Menu

Cannons doing Dylan

http://www.youtube.com/watch?v=T1RzROYi7qk

Mandy Nolan

This Friday the Starboard Cannons line up with a host of musicians (Deidi Vine, Chris Aronsten, Bill Jacobi, Luke Vassella, Julie Oliver, Jessie Vintila, Tim Stokes, Stu Eadie, Thierry Fossemalle, Alex McLeod and Steve Russell) to celebrate Bob Dylan’s birthday with a very special tribute concert to raise funds for the upkeep of the centre’s Steinway piano, in memory of the late Margaret Dods. Seven caught up with the Starboard Cannons to get the lowdown.

Tell me a little about the underlying ethos of Starboard Cannons?

We’ve all been playing music professionally for a long time, and any notions we may have had about being hip or cool or commercially ‘successful’ are now just punchlines we use to tease each other. We don’t really have any ethos except to have fun and be real. There is definitely a place for musicians to act out their stage characters when they perform, but none of us really has the attention span for that. We all love playing all kinds of music, and Starboard Cannons represents a place where we all meet on common ground. We aren’t trying to shape our music into any particular style or genre, we just do what we do with the songs that get written.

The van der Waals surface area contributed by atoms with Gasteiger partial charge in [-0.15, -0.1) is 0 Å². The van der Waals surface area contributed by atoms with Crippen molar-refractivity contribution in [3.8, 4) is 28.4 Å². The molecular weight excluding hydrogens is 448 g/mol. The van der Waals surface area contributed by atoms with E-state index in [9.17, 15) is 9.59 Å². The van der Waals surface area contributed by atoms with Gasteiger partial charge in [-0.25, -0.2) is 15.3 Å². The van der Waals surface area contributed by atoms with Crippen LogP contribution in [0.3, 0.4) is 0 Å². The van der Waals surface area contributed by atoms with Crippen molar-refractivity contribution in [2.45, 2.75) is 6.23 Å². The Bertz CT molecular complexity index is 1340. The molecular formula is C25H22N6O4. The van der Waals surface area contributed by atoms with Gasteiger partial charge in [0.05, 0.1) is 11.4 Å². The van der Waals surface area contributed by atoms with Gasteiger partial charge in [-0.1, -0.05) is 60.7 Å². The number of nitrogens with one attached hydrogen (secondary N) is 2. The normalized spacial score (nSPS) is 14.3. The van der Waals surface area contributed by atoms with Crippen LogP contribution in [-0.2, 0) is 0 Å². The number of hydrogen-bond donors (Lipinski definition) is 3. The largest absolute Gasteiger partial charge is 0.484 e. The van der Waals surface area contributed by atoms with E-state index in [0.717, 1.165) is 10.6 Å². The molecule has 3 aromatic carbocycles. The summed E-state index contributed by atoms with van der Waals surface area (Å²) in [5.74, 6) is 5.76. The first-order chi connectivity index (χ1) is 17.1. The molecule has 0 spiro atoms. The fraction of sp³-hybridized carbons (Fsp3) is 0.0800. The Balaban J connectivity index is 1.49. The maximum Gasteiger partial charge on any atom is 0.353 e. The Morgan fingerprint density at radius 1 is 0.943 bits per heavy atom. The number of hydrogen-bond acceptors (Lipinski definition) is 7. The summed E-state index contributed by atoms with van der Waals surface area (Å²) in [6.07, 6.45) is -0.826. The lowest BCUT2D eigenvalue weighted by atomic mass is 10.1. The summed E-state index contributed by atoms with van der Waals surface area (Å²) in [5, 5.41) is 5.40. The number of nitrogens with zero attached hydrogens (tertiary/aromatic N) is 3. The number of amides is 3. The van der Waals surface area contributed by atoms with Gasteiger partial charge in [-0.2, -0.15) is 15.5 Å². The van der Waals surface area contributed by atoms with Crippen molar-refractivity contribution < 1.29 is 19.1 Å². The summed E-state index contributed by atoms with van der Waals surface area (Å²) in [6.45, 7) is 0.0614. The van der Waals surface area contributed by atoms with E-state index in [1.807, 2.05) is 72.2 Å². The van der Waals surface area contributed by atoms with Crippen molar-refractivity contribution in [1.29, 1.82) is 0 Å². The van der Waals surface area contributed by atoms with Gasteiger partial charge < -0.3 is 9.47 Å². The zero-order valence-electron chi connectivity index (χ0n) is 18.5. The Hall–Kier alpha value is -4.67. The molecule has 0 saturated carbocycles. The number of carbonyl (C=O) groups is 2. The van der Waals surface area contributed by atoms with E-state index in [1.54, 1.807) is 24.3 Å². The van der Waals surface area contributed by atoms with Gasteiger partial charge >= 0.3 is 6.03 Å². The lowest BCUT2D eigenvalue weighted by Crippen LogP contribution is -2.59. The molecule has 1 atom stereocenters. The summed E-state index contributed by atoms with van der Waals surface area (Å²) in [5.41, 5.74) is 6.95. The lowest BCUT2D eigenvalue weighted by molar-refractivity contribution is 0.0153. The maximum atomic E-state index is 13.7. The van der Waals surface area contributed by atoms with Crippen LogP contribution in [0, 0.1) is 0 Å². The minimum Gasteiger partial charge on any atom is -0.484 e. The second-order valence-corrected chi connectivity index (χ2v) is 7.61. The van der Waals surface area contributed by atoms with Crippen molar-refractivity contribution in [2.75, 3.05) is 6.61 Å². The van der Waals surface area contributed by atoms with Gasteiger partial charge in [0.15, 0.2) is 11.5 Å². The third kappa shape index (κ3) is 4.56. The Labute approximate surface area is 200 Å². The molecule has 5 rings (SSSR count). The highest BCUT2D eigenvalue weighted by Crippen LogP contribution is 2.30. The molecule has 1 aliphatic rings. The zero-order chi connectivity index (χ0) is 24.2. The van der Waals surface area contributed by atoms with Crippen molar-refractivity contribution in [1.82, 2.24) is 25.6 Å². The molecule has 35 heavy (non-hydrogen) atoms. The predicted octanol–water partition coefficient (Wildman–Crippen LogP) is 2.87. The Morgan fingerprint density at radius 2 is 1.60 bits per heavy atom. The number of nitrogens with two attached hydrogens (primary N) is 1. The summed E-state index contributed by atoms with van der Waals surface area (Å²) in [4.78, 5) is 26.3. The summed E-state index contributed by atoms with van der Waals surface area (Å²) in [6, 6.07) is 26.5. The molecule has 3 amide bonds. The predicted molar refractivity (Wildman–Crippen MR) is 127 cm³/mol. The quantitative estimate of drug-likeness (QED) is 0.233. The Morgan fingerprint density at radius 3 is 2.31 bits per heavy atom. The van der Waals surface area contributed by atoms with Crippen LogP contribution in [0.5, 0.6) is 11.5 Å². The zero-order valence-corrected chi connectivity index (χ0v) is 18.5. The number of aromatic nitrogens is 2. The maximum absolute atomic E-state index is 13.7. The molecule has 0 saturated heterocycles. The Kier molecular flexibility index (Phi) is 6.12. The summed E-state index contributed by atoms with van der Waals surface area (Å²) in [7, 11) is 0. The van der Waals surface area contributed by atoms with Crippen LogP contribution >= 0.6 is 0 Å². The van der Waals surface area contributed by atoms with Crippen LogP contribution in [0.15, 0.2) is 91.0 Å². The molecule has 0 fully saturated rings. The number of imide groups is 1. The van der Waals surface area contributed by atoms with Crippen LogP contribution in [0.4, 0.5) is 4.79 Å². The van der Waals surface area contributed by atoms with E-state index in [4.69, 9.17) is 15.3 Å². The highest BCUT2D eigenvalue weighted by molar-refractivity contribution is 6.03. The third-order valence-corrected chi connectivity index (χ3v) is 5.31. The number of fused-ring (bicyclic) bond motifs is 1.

What is it about the Australian landscape that provides the backdrop for so many of your songs?

Songs can be so broadly relevant to so many people. Seems like the more vague and ambiguous a song is, the more popular it becomes. I like giving details. Australia’s landscape, both geographically and culturally, is unique in the world, and I try to capture things that might seem totally normal to any other Australian, but may leave people from other nationalities thinking ‘what’s he on about? – that’s not how you write songs…’ Also, it just happens to be a good way to set the scene for a story.

WP-StarboardCannons-FrontCover-CROP

What most attracts you to tales of love and loss?

Songs are inspired by emotion. Emotion comes from love and loss. Everyone reacts differently when presented with these emotions, and I like presenting different aspects of a fairly normal situation. It’s the subtleties within the emotions that I find carry the most weight in real life, so that’s what I try to bring to the surface when writing something.

Do you find yourself looking for narratives for songwriting or do you just have to notice them when they present themselves?

I have tried to source inspiration for the purpose of writing, but it never works. It has to be something that actually affects me personally to be able to make a song that is meaningful. I don’t often write literally about any experience, but take a notion that presents itself and use the concept to build something else.

Who are the singer/songwriters that have influenced you?

Every day I discover new singer/songwriters that influence me to varying degrees. It’s hard to know if you are being influenced by someone or you just really love what they do. If I had to give you five songwriters who I believe have had the most influence over my own songwriting, they would have to be Paul Simon, Paul Kelly, Ryan Adams, Jeff Lang and Fat Mike from NOFX.